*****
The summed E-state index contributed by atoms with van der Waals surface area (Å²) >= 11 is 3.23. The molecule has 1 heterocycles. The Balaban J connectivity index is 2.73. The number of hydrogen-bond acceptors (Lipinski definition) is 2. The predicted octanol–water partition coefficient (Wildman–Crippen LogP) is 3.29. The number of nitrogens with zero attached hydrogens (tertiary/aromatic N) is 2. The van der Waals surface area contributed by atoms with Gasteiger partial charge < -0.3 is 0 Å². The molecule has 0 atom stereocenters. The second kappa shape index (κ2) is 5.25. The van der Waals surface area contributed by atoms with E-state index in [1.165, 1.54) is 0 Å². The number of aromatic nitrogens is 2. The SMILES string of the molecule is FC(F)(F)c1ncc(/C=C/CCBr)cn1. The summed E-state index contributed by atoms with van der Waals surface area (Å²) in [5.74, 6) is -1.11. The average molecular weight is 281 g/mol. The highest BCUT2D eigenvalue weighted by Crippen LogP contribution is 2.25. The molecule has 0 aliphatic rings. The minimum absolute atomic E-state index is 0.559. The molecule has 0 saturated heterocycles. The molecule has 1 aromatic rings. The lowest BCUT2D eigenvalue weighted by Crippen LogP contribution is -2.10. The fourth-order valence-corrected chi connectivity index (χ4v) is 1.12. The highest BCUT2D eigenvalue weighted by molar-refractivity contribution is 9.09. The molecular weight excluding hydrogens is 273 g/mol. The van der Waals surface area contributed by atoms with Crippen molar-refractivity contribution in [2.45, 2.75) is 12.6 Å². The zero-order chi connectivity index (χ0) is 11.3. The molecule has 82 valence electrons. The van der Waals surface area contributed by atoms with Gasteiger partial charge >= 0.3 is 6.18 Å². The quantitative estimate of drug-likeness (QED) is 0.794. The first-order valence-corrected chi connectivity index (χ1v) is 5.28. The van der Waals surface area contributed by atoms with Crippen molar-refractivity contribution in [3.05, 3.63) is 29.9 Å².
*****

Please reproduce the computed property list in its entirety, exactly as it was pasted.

The summed E-state index contributed by atoms with van der Waals surface area (Å²) >= 11 is 3.23. The molecule has 1 heterocycles. The Balaban J connectivity index is 2.73. The number of hydrogen-bond acceptors (Lipinski definition) is 2. The predicted octanol–water partition coefficient (Wildman–Crippen LogP) is 3.29. The number of nitrogens with zero attached hydrogens (tertiary/aromatic N) is 2. The van der Waals surface area contributed by atoms with Gasteiger partial charge < -0.3 is 0 Å². The molecule has 0 atom stereocenters. The second kappa shape index (κ2) is 5.25. The van der Waals surface area contributed by atoms with E-state index in [1.165, 1.54) is 0 Å². The number of aromatic nitrogens is 2. The SMILES string of the molecule is FC(F)(F)c1ncc(/C=C/CCBr)cn1. The summed E-state index contributed by atoms with van der Waals surface area (Å²) in [5.74, 6) is -1.11. The average molecular weight is 281 g/mol. The highest BCUT2D eigenvalue weighted by Crippen LogP contribution is 2.25. The molecule has 0 aliphatic rings. The minimum absolute atomic E-state index is 0.559. The molecule has 0 saturated heterocycles. The molecule has 1 aromatic rings. The lowest BCUT2D eigenvalue weighted by Crippen LogP contribution is -2.10. The fourth-order valence-corrected chi connectivity index (χ4v) is 1.12. The highest BCUT2D eigenvalue weighted by molar-refractivity contribution is 9.09. The molecular weight excluding hydrogens is 273 g/mol. The van der Waals surface area contributed by atoms with Crippen molar-refractivity contribution in [2.45, 2.75) is 12.6 Å². The zero-order chi connectivity index (χ0) is 11.3. The molecule has 82 valence electrons. The van der Waals surface area contributed by atoms with Gasteiger partial charge >= 0.3 is 6.18 Å². The quantitative estimate of drug-likeness (QED) is 0.794. The first-order valence-corrected chi connectivity index (χ1v) is 5.28. The van der Waals surface area contributed by atoms with Crippen molar-refractivity contribution in [3.05, 3.63) is 29.9 Å².